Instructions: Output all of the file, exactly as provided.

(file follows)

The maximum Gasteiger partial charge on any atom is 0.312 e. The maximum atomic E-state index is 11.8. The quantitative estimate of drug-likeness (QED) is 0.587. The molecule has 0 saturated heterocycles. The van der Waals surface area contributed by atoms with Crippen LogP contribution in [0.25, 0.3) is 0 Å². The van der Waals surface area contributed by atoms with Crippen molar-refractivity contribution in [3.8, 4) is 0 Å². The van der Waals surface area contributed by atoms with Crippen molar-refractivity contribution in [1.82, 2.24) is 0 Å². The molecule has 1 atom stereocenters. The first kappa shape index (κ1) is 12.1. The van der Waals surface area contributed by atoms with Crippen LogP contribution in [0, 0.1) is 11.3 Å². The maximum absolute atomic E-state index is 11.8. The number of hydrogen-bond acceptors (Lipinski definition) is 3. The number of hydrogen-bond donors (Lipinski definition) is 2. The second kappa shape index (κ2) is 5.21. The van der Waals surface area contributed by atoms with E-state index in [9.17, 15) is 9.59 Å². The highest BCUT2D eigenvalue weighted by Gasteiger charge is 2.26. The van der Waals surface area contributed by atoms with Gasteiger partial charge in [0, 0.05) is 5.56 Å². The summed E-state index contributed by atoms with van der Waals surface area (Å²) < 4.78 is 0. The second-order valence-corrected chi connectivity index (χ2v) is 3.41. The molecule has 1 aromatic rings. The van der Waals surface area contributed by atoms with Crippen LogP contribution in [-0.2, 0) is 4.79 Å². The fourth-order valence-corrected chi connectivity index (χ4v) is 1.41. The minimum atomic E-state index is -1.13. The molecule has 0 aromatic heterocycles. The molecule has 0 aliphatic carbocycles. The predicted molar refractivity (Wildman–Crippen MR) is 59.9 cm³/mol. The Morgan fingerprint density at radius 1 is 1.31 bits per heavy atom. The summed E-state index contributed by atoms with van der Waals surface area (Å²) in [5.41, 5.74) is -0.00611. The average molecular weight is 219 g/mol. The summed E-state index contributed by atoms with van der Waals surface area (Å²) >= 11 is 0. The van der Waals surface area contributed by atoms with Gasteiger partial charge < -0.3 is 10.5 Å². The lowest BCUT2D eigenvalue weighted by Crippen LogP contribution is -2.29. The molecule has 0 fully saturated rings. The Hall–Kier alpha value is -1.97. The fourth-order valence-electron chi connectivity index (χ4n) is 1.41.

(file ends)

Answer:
The maximum Gasteiger partial charge on any atom is 0.312 e. The maximum atomic E-state index is 11.8. The quantitative estimate of drug-likeness (QED) is 0.587. The molecule has 0 saturated heterocycles. The van der Waals surface area contributed by atoms with Crippen LogP contribution in [0.25, 0.3) is 0 Å². The van der Waals surface area contributed by atoms with Crippen molar-refractivity contribution in [3.8, 4) is 0 Å². The van der Waals surface area contributed by atoms with Crippen molar-refractivity contribution in [1.82, 2.24) is 0 Å². The molecule has 1 atom stereocenters. The first kappa shape index (κ1) is 12.1. The van der Waals surface area contributed by atoms with Crippen LogP contribution in [0, 0.1) is 11.3 Å². The maximum absolute atomic E-state index is 11.8. The number of hydrogen-bond acceptors (Lipinski definition) is 3. The number of hydrogen-bond donors (Lipinski definition) is 2. The second kappa shape index (κ2) is 5.21. The van der Waals surface area contributed by atoms with E-state index in [9.17, 15) is 9.59 Å². The highest BCUT2D eigenvalue weighted by Gasteiger charge is 2.26. The van der Waals surface area contributed by atoms with Gasteiger partial charge in [0, 0.05) is 5.56 Å². The summed E-state index contributed by atoms with van der Waals surface area (Å²) < 4.78 is 0. The second-order valence-corrected chi connectivity index (χ2v) is 3.41. The molecule has 1 aromatic rings. The van der Waals surface area contributed by atoms with Crippen LogP contribution in [-0.2, 0) is 4.79 Å². The fourth-order valence-corrected chi connectivity index (χ4v) is 1.41. The minimum atomic E-state index is -1.13. The molecule has 0 aromatic heterocycles. The molecule has 0 aliphatic carbocycles. The predicted molar refractivity (Wildman–Crippen MR) is 59.9 cm³/mol. The Morgan fingerprint density at radius 1 is 1.31 bits per heavy atom. The summed E-state index contributed by atoms with van der Waals surface area (Å²) in [5.41, 5.74) is -0.00611. The average molecular weight is 219 g/mol. The summed E-state index contributed by atoms with van der Waals surface area (Å²) >= 11 is 0. The van der Waals surface area contributed by atoms with Gasteiger partial charge < -0.3 is 10.5 Å². The lowest BCUT2D eigenvalue weighted by Crippen LogP contribution is -2.29. The molecule has 0 fully saturated rings. The Hall–Kier alpha value is -1.97. The fourth-order valence-electron chi connectivity index (χ4n) is 1.41.